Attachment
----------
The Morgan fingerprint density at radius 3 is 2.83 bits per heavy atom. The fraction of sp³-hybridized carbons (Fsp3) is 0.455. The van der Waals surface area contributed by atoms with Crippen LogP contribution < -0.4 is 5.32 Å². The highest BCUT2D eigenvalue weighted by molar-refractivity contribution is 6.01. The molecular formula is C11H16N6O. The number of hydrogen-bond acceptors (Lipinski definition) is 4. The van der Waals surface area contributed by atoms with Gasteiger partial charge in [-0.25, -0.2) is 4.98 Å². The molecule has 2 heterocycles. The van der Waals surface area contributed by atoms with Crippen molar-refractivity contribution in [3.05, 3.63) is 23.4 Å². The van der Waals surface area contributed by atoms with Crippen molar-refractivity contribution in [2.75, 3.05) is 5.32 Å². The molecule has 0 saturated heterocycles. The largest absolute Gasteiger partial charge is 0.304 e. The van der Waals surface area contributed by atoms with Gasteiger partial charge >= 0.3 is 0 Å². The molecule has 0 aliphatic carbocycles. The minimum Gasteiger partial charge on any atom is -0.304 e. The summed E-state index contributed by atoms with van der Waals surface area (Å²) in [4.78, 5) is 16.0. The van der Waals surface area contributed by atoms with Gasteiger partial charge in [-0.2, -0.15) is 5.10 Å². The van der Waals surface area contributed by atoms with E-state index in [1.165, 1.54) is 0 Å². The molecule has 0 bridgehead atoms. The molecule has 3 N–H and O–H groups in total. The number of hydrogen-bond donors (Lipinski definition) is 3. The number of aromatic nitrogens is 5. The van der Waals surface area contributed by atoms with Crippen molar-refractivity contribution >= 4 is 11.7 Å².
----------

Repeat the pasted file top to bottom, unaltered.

The Morgan fingerprint density at radius 3 is 2.83 bits per heavy atom. The fraction of sp³-hybridized carbons (Fsp3) is 0.455. The van der Waals surface area contributed by atoms with Crippen LogP contribution < -0.4 is 5.32 Å². The highest BCUT2D eigenvalue weighted by molar-refractivity contribution is 6.01. The molecular formula is C11H16N6O. The number of hydrogen-bond acceptors (Lipinski definition) is 4. The van der Waals surface area contributed by atoms with Gasteiger partial charge in [-0.25, -0.2) is 4.98 Å². The molecule has 2 heterocycles. The van der Waals surface area contributed by atoms with Crippen molar-refractivity contribution in [3.05, 3.63) is 23.4 Å². The van der Waals surface area contributed by atoms with Crippen molar-refractivity contribution in [2.75, 3.05) is 5.32 Å². The molecule has 0 saturated heterocycles. The largest absolute Gasteiger partial charge is 0.304 e. The van der Waals surface area contributed by atoms with Gasteiger partial charge >= 0.3 is 0 Å². The molecule has 0 aliphatic carbocycles. The minimum Gasteiger partial charge on any atom is -0.304 e. The summed E-state index contributed by atoms with van der Waals surface area (Å²) in [4.78, 5) is 16.0. The van der Waals surface area contributed by atoms with Gasteiger partial charge in [-0.2, -0.15) is 5.10 Å². The van der Waals surface area contributed by atoms with E-state index in [1.165, 1.54) is 0 Å². The molecule has 0 bridgehead atoms. The molecule has 3 N–H and O–H groups in total. The number of hydrogen-bond donors (Lipinski definition) is 3. The number of aromatic nitrogens is 5. The van der Waals surface area contributed by atoms with Crippen molar-refractivity contribution >= 4 is 11.7 Å².